As I’ve indicated, such efforts are already well underway at various universities and companies around the world, and Egan reviews some of them in his last chapter but here, for illustrative purposes, I will mention just one such revolutionary undertaking. By one of those charming accidents of history, it is taking place in phosphorus’s hometown – Hamburg. And today’s alchemical wizard, so to speak, is a man named Martin Lebek, a civil engineer with a Ph.D. Lebek’s charge for the company he works for, which has thirty thousand employees, is, effectively, to transmute the base sludge of crap into the gold of factory-grade fertilizer. 

I won’t pretend to understand the intricacies of the process involved – indeed, Lebek said he was not at liberty to disclose that information to Egan because other companies are also pursuing their own similar efforts to recycle waste products – but apparently it involves working with sewage sludge ash to release phosphoric acid used to make chemical fertilizer.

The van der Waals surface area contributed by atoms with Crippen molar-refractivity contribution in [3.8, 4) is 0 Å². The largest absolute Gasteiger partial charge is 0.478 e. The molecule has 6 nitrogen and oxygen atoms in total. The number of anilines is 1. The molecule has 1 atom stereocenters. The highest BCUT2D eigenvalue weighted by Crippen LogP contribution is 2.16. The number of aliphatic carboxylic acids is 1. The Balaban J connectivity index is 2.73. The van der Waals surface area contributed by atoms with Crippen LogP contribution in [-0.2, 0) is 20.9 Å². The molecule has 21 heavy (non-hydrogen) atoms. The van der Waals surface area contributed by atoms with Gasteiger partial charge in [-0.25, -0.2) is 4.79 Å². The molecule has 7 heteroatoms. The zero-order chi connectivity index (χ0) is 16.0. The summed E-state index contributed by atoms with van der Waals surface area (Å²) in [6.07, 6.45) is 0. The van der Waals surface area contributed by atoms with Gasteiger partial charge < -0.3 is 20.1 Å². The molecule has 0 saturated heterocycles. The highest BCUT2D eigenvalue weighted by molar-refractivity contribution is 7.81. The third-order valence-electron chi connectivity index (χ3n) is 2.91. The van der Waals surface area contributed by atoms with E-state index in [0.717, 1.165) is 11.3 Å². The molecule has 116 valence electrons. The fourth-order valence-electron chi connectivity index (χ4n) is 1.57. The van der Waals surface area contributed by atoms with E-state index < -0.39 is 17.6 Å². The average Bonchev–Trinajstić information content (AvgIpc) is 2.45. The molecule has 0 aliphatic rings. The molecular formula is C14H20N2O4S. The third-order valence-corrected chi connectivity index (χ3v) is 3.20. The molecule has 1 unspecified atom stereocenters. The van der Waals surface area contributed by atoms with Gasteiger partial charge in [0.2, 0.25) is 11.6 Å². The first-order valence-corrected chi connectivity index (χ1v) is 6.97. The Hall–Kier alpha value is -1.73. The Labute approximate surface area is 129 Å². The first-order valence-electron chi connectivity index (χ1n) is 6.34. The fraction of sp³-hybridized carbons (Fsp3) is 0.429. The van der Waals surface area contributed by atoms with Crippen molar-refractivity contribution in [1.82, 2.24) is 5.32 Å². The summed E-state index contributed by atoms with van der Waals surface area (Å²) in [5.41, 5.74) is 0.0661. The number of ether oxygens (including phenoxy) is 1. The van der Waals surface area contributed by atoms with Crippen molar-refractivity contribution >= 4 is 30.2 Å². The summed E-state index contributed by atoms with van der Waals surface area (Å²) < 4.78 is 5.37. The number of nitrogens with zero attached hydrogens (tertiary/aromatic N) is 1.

According to Egan, Lebek believes that his plant will be fully operational by the end of the year and is confident that “this recycling technology, applied nationally, could dramatically reduce Germany’s reliance on phosphorus imports.” In short, the objective is to become phosphorus independent so that one can just tell the King of Morocco to blow smoke up his sorry shit-filled ass. (Sorry, I couldn’t resist.)

I will let Egan have the final more sedate word, which ends his book as well as this blog:

Lebek knows the story started when phosphorus’ elemental powers were unleashed just across the Elbe River more than three centuries ago. Now, less than a century after the city was burned to the ground by Allied bombers dropping phosphorus from the heavens, Hamburg is coaxing from its own ashes a more sustainable food system, and future.